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07 April 2011

Dr. Simon Elliott: “A new nanotechnology application to manufacture a one terabyte USB stick in the near future”

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Dr. Simon Elliott from the Tyndall National Institute in Ireland is coordinating the EU research project REALISE and working on the next generation of USB flash memories. Rare earth oxides have been introduced to improve their storage capacity

How is it possible to improve memory chips?
Improvements in memory chips are now only possible by bringing in new materials that can be laid down with the high quality needed. And the advances that we have made in the REALISE project are going to allow more data capacity in flash memories and faster transistor operation.

Which are these new materials?
The new materials are rare earth oxides: a fine powder that functions as an electronic insulator. It will isolate the electrical information on computer chips. The material itself is not costly and also the amounts used for nano thin layers are tiny. Of all the elements in the periodic table the rare earth elements were discovered relatively late. They were in the same mineral deposit and so they were all classified together. We now know that they are not all that rare and that they are useful elements for a variety of purposes. Like other metals they form oxides. The rare earth oxides are safe and inert and they have useful electrical characteristics. For those reasons they were aimed to be used in this project because they behave as very good insulators

How are these materials integrated into the memory chips?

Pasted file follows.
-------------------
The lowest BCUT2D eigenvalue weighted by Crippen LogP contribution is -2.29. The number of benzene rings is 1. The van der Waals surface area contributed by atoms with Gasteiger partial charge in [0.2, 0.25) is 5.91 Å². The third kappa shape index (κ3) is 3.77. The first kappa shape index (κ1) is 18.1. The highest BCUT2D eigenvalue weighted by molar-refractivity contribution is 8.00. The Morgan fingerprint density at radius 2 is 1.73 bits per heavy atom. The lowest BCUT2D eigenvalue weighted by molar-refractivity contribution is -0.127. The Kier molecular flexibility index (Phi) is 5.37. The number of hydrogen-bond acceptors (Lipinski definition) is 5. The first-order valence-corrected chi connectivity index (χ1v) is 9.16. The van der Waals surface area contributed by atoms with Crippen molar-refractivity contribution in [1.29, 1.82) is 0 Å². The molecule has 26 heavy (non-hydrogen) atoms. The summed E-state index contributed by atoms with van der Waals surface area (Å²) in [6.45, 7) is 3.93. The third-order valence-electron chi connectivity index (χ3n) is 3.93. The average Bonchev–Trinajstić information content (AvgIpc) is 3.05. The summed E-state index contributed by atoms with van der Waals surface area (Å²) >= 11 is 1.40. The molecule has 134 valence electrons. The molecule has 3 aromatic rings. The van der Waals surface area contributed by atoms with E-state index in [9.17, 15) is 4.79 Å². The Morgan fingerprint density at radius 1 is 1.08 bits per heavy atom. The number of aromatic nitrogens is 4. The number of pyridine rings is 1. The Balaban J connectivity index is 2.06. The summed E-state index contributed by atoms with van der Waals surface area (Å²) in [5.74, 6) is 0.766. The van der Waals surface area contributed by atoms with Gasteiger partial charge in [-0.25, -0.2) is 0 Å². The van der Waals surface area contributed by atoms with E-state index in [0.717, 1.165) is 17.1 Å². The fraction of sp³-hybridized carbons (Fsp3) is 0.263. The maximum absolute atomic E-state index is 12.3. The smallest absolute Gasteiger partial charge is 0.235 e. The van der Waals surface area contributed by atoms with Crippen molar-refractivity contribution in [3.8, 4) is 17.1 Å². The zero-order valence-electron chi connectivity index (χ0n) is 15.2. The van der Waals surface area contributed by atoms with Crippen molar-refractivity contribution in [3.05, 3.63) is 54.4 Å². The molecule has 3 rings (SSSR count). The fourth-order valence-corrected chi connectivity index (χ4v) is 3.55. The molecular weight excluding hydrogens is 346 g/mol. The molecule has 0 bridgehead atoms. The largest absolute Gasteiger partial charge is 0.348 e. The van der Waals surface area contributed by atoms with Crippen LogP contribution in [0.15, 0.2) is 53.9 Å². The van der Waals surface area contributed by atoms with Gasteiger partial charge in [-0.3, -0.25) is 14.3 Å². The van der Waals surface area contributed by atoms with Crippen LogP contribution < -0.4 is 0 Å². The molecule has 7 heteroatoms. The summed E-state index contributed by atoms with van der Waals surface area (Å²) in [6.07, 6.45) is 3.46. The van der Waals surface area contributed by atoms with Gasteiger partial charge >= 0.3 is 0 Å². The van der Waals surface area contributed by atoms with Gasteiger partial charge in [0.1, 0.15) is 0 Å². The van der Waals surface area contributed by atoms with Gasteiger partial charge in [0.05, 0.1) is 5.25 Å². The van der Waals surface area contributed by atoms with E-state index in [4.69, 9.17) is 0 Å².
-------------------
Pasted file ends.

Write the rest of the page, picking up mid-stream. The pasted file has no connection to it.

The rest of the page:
The crucial element of the REALISE project is how to bring these oxides down onto the chips and integrate them into the structures that are needed. The process used is called ALD, atomic layer deposition. As the name implies, the scientists try to lay down the layers atom by atom at a very fine scale. The chemical process has been developed since the 1970ies and has now been used in the electronics industry to make transistor chips. Another advantage: ALD can coat complicated three-dimensional structures at the nano scale. Using the REALISE materials in 3D structures for capacitors means that each capacitor uses less surface area on the wafer, leading to an associated saving of 70 percent in cost. The project partners are sure that the huge benefits these new materials will bring for the electronics industry will more than outweigh the costs. Therefore, the aim is to produce a highly-insulating dielectric material, with a so called high k-value, which enables a large capacitance in memory chips

Which is the role of nanotechnology in this project?
The electronics industry is probably the main example where we use nano technology every day in our daily lives. All electronic components are now down on the nano meter scale. And the new films that are needed for memory chips now must be as thin as two or three nano meters. It is very hard to manufacture films that are this thin with the high quality and the high uniformity that’s needed. So that is what the REALISE project was aiming to achieve, to lay down these with that nano meter scale quality.

Have you already performed some tests?
Our institute was responsible for simulation of the deposition process and for testing rare earth oxide material properties. To measure the capacitance that is gained with the new process, probe tips contact one of the chips on the processed wafer to apply a voltage across the rare earth films on it. The electrical tests determined that the new material performs in terms of its insulating properties three times better than alumina, the previous best material. Devices could therefore be made that are three times smaller than the current record, with the bonus of double the working lifetime. The REALISE project has developed a technology that is now ready for industry application. It is the basis for manufacturing a one terabyte USB stick in the near future.

Which are the prospects of your project’s achievements?
The trend is moving towards 3D and this process can be used in 3D. What that will deliver is lower cost and higher performance on a given surface area and that’s what’s needed for the future of the electronic’ industry and to continue following Moore’s law. provides its content to all media free of charge. We would appreciate if you could acknowledge as the source of the content.